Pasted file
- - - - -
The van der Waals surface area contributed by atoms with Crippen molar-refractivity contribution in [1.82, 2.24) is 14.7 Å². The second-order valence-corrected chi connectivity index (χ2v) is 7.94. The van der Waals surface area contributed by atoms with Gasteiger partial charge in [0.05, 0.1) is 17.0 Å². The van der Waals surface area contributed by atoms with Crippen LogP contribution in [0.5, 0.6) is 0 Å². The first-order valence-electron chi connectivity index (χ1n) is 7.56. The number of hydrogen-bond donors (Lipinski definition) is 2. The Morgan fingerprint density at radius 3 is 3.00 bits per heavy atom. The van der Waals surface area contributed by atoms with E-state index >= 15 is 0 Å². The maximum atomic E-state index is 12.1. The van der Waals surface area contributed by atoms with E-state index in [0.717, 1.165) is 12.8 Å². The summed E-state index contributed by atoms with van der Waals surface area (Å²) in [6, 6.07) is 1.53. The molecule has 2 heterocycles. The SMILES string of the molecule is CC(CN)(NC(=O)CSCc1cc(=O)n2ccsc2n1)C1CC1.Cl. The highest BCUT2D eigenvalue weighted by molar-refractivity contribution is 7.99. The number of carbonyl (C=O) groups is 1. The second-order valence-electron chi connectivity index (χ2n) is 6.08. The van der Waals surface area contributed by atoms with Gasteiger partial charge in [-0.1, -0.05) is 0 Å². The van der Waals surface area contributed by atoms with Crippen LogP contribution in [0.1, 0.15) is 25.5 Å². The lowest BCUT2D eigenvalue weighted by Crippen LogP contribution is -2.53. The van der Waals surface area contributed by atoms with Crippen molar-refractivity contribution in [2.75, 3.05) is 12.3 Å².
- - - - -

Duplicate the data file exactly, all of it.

The van der Waals surface area contributed by atoms with Crippen molar-refractivity contribution in [1.82, 2.24) is 14.7 Å². The second-order valence-corrected chi connectivity index (χ2v) is 7.94. The van der Waals surface area contributed by atoms with Gasteiger partial charge in [0.05, 0.1) is 17.0 Å². The van der Waals surface area contributed by atoms with Crippen LogP contribution in [0.5, 0.6) is 0 Å². The first-order valence-electron chi connectivity index (χ1n) is 7.56. The number of hydrogen-bond donors (Lipinski definition) is 2. The Morgan fingerprint density at radius 3 is 3.00 bits per heavy atom. The van der Waals surface area contributed by atoms with E-state index >= 15 is 0 Å². The maximum atomic E-state index is 12.1. The van der Waals surface area contributed by atoms with E-state index in [0.717, 1.165) is 12.8 Å². The summed E-state index contributed by atoms with van der Waals surface area (Å²) in [6, 6.07) is 1.53. The molecule has 2 heterocycles. The SMILES string of the molecule is CC(CN)(NC(=O)CSCc1cc(=O)n2ccsc2n1)C1CC1.Cl. The highest BCUT2D eigenvalue weighted by molar-refractivity contribution is 7.99. The number of carbonyl (C=O) groups is 1. The second-order valence-electron chi connectivity index (χ2n) is 6.08. The van der Waals surface area contributed by atoms with Gasteiger partial charge in [-0.1, -0.05) is 0 Å². The van der Waals surface area contributed by atoms with Crippen LogP contribution in [0.1, 0.15) is 25.5 Å². The lowest BCUT2D eigenvalue weighted by Crippen LogP contribution is -2.53. The van der Waals surface area contributed by atoms with Crippen molar-refractivity contribution in [2.75, 3.05) is 12.3 Å².